Grigoriy Yasinover

Grigoriy Yasinover
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This is Uncle Grisha, Grigoriy Yasinover. He was married a few times, but he did not have any children. Uncle Grisha had a printing house; it was the main interest in his life. When the communists nationalized it, he took the loss very hard. Later we got a letter from Uncle Grisha's housekeeper, saying that he was ill. He was sent to a nursing home in Denmark, where he died at the beginning of the 1960s. My father also had a print shop in Shanghai, and he had orders from the Polish Embassy in China to print an advertising catalogue, because Poland wanted to recover trade with Japan and China. Father was in Poland preparing the catalogues on September 1, 1939. We never saw him again. We had been waiting for permission to go to the USA and we got it at the end of 1939. My mother believed that Father return from Poland and that he would not find us if we left for the USA, so we stayed in Shanghai. I met my future husband, Paul Zauer, in 1942. My relatives did not like it that he was Russian, and his relatives did not like it that I was Jewish. To us, it did not matter. We were going out for almost two years, and our parents accepted it in the end. My husband and I were married for 44 years. The national question was never a cause of quarrel or difference of opinions between us. In Harbin, I had been a member of the Zionist youth organization Betar. Paul and I were active members of the Soviet club in Shanghai. It was a very interesting and merry place. After the victory in Germany, later in Japan, the prestige of the Soviet Union grew, especially among the Russian-speaking population of China. In 1948, the Soviet Government said all interested Russian-speaking people could depart for the USSR. We decided to go to this remarkable country, which defeated fascism, where all people had equal rights and all people were heroes. We were not afraid of the difficulties. Instead of Vladivostok, our ship arrived in the port Nakhodka. We were told: 'Choose! Siberia or the Urals.' We were afraid of Siberia and we decided to go to the Urals. We lived through this period thanks to my mother. She went shopping, stood in lines, bought food, sold our things - our clothes, porcelain - prepared meals, looked after my child, and encouraged us with Jewish humor. Our neighbors in the Urals had been deported from Estonia. They helped our family assimilate to the new conditions of our everyday life. After the amnesty in 1953, our Estonian friends went back to Estonia. They said we should go live there. From 1953, we too could move wherever we liked, except the capital cities. So we found ourselves in Estonia, in the town Kohtla-Jarve, where I have been living since 1953. We would probably be fully assimilated by now, if it were not for my mother. She lived with us until her death in 1962. She kept the house, and helped us bring up our son. She didn't let us forget that we were Jews. She told our son about her family, Jewish traditions and holidays; she cooked Jewish dishes. Thanks to my mother, my son and his children realized that they are Jews.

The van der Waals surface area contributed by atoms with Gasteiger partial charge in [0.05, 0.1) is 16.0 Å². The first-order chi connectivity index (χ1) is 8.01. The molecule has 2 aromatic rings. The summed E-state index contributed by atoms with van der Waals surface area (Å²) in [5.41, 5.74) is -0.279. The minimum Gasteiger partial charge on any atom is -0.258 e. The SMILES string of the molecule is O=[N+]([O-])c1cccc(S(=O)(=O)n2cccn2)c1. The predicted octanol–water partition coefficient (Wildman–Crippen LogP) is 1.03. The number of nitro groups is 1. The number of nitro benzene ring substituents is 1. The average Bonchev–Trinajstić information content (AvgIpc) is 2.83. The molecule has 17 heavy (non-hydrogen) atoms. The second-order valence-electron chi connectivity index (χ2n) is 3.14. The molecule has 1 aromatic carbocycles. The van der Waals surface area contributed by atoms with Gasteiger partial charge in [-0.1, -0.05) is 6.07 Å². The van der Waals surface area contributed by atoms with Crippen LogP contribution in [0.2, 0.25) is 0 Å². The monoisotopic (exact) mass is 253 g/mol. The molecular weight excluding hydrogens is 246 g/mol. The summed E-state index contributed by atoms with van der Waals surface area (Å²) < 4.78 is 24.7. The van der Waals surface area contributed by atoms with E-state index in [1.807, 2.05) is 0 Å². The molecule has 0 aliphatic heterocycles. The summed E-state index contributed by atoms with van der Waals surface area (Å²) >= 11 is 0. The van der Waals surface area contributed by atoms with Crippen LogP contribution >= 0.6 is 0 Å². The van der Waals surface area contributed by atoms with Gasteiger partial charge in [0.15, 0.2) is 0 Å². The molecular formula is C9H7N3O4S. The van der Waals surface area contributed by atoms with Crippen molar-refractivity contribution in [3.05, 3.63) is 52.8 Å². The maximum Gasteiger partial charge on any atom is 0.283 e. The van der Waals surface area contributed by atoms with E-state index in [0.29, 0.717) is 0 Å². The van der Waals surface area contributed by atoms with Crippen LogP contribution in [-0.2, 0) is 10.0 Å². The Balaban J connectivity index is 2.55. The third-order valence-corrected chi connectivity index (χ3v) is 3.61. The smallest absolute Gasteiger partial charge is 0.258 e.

Interview details

Interviewee: Sarah Zauer
Aleksandr Dusman
Month of interview:
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Kohtla-Jarve, Estonia


Grigoriy Yasinover
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Year of death:
Country of death:
after WW II
before WW II:
Print-shop owner
after WW II:

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